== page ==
This is it, Star Wars fans, the latest edit of all six Star Wars movies, in full Blu-Ray high definition and surround sound, with three bonus disks containing over 40 hours of deleted scenes, interviews, and extras. So the question becomes: Do you need it? My answer is: Maybe.
- Product: Star Wars: The Complete Saga Blu-Ray Collection
- Number of discs: 9
- Contents: The Phantom Menace, Attack of the Clones, Revenge of the Sith, A New Hope, The Empire Strikes Back, Return of the Jedi, Star Wars Archives: Episodes I-III, Star Wars Archives: Episodes IV-VI, The Star Wars Documentaries
- Format: Blu-Ray High Definition Video, AC-3, Dolby, DTS Surround Sound, Dubbed, Subtitled, Widescreen
- Rated: PG-13 (Parental Guidance Suggested)
- Cost: $86.99 on Amazon
What I like
- Quality: Great Scott, is this thing pretty. The picture was never this clear in the theater, let alone on DVD, VHS, or broadcast television. The surround sound mix is perfect (which you’d expect from the originator of THX sound). The space battle sequences from Return of the Jedi are even more awesome than you remember.
- Surprises: For non-purists, some of the most recent changes — notably the replacement of puppet-Yoda in Episode I with the CGI Yoda seen in Episode II and III — are actually for the better.
- Extras: There are tons (as in three discs) of bonus materials, though there isn’t much we haven’t seen before. Especially noteworthy is an extended planning animatic of the final battle between Obi-Wan Kenobi and General Grievous that was directed by Steven Spielberg but that was actually too epic and complex for Lucas. (Spoiler: In the Spielberg version, an entire subway train gets wrecked.) Also, some outtakes from Episode III show how much fun Ewan McGregor and Hayden Christensen had making this movie.
What I don’t like
- Quality: Great Scott, is this thing ugly. More precisely, special effects and principle photography that weren’t shot for High Definition really start to come apart on Blu-Ray. Episode I and Episode IV (you know, the original Star Wars) are particularly un-pretty in HD. You’ll come to despise almost every exterior CGI scene that takes place on Tatooine, as there’s just no way to disguise old-school graphics in that much direct sunlight.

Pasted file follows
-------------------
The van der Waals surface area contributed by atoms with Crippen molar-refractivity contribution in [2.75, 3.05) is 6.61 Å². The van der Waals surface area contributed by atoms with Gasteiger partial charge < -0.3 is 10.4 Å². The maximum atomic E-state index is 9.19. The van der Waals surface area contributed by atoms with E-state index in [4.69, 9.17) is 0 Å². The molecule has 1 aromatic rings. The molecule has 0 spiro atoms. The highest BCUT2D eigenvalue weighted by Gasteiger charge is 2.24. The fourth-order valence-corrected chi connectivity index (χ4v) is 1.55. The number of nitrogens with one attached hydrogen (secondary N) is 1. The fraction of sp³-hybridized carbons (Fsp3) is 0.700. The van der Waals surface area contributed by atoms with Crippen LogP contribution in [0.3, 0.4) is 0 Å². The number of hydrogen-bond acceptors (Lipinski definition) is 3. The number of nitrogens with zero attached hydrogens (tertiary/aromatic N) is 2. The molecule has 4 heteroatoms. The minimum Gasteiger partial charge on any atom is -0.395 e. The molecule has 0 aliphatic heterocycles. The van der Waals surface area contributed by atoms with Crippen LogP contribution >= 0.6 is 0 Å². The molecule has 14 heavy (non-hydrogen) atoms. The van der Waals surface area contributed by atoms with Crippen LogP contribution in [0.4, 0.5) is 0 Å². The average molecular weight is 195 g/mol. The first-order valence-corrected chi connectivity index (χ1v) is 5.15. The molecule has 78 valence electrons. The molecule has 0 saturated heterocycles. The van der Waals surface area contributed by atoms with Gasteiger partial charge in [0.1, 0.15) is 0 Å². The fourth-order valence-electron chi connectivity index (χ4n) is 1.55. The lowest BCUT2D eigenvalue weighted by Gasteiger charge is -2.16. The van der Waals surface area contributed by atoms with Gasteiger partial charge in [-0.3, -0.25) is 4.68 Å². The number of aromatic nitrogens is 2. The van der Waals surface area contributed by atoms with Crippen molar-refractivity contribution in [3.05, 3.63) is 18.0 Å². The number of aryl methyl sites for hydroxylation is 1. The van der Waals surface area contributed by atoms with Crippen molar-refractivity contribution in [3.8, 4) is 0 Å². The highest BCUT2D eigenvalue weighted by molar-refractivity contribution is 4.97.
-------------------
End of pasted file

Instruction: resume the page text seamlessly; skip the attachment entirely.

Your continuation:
- Surprises: Most of the new alterations to the films are unnecessary, especially since Han still doesn’t shoot first.
- Extras: The bonus materials are poorly organized — by planet, of all things — and thus tedious to navigate.
Geek bottom line
It really comes down to this: Are you a Star Wars purist, or a Star Wars completist? Purists despise the constant tinkering Lucas has inflicted on the original Star Wars trilogy (though most don’t realize this tinkering has been going on since 1977). Completists simply want to own every possible incarnation and version of Star Wars they can get their hands on. Most of us fall somewhere in the middle on this spectrum, though we all tend to favor one side or the other.
Completists, The Complete Saga Blu-Ray Collection is your Holy Grail, not least because Lucas has fiddled with almost every film again. Purists, stay as far away from this box set as possible, as Lucas has fiddled with almost every film again.
I had a group of about 10 absolute Star Wars fanatics over to my house for two consecutive weekends while we churned through the Star Wars: The Complete Saga Blu-Ray Collection. At the end of the day, it was still Star Wars, and we had as much fun mocking some of the new changes as we did reciting the classic lines that not even Lucas dares alter. If you don’t own a complete set of Star Wars movies on DVD — and you aren’t a diehard purist — there’s no reason not to make this your go-to copy of each film. If you’ve got DVD copies of the Star Wars double-trilogy, the upgrade to Blu-Ray isn’t significant enough to warrant a replacement — unless you’re a completist, in which case you need this set yesterday.
Geek Gift Score (out of 5)
- Fun factor: ***
- Geek factor: ****
- Value: ***
- Overall: ***
For more reviews of tech gadgets, gizmos, games, and books, download the PDF of TechRepublic’s Geek Gift Guide 2011.